Corsair Force LX 256GB Solid State Drive Review
Bohs Hansen / 6 years ago
Corsair is known to provide us with a wide spectrum of Solid State Drives and we have already tested many of them in the past. Now the time has come for their newest entry level and budget drive in the Force family; the Corsair Force LX 256GB Solid State Drive (SSD).
There isn’t really any computer anywhere in the world that wouldn’t benefit from an upgrade of a solid state drive. You don’t need to have a brand new and high-end system to gain the benefits, even older system will benefit greatly in performance from such an upgrade. On top of that, it is one of the simplest and cheapest upgrades you can do. Solid state drive prices are dropping lower and lower all the time while the performance figures keep rising.
Corsair is trying a lot of new controllers since they moved away from the now out-dated SandForce controllers, and this drive is using a Silicon Motion controller. As comparison, their high-end and mainstream drives use the LAMD controller now. This drive also features Micron 20 nm MLC flash, and those two together should show us some stable figures.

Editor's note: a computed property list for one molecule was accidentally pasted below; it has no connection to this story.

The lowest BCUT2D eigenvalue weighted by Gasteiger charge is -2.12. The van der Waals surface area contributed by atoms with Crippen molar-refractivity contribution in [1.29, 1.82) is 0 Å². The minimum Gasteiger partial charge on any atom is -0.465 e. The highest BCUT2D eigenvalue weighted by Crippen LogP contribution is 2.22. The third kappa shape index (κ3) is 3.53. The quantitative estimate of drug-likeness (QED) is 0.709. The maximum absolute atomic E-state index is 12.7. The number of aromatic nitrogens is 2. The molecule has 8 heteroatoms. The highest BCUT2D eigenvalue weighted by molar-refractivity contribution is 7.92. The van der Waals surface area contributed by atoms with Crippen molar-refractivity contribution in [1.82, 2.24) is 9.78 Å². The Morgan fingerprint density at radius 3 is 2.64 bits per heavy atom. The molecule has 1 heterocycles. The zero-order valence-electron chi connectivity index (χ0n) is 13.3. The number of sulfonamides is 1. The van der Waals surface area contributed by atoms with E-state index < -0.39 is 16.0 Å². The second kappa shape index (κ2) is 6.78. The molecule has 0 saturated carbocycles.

Being a Corsair Drive it comes bundled with the Corsair SSD Toolbox; a collection of useful tools and information-readouts about your solid state drive. While other drives in your system will show up in the tool, the core functions are restricted to Corsair disks, as to be expected. But that is OK, as each company provide tools for the important things in one way or another.
The Corsair SSD Toolbox has a very simple interface and doesn’t look to fancy. This is a great thing for a tool like that. You can read out all the basic drive information like firmware, size and raid setup. It also allows you to update the firmware of the drive, a thing that has gotten easier since we’ve put the SandForce controllers behind us. It’s to be noted that for drives released prior to the Force3 series , they need their own independent tools.
Corsair have also switched to making drives without over-provisioning, they have however given the users the option to do this themselves if they wish to. This can of course also be done via the SSD Toolbox. It also has a page for all the S.M.A.R.T. information and a cloning tool to duplicate your old system disk onto a brand new high speed SSD.
On user request they have also added a feature for manual and scheduled TRIM functions for garbage cleaning. The final function of the Toolbox is the secure wipe function, one that is great to have directly there instead of having to boot into a separate Unix/Linux system to do so.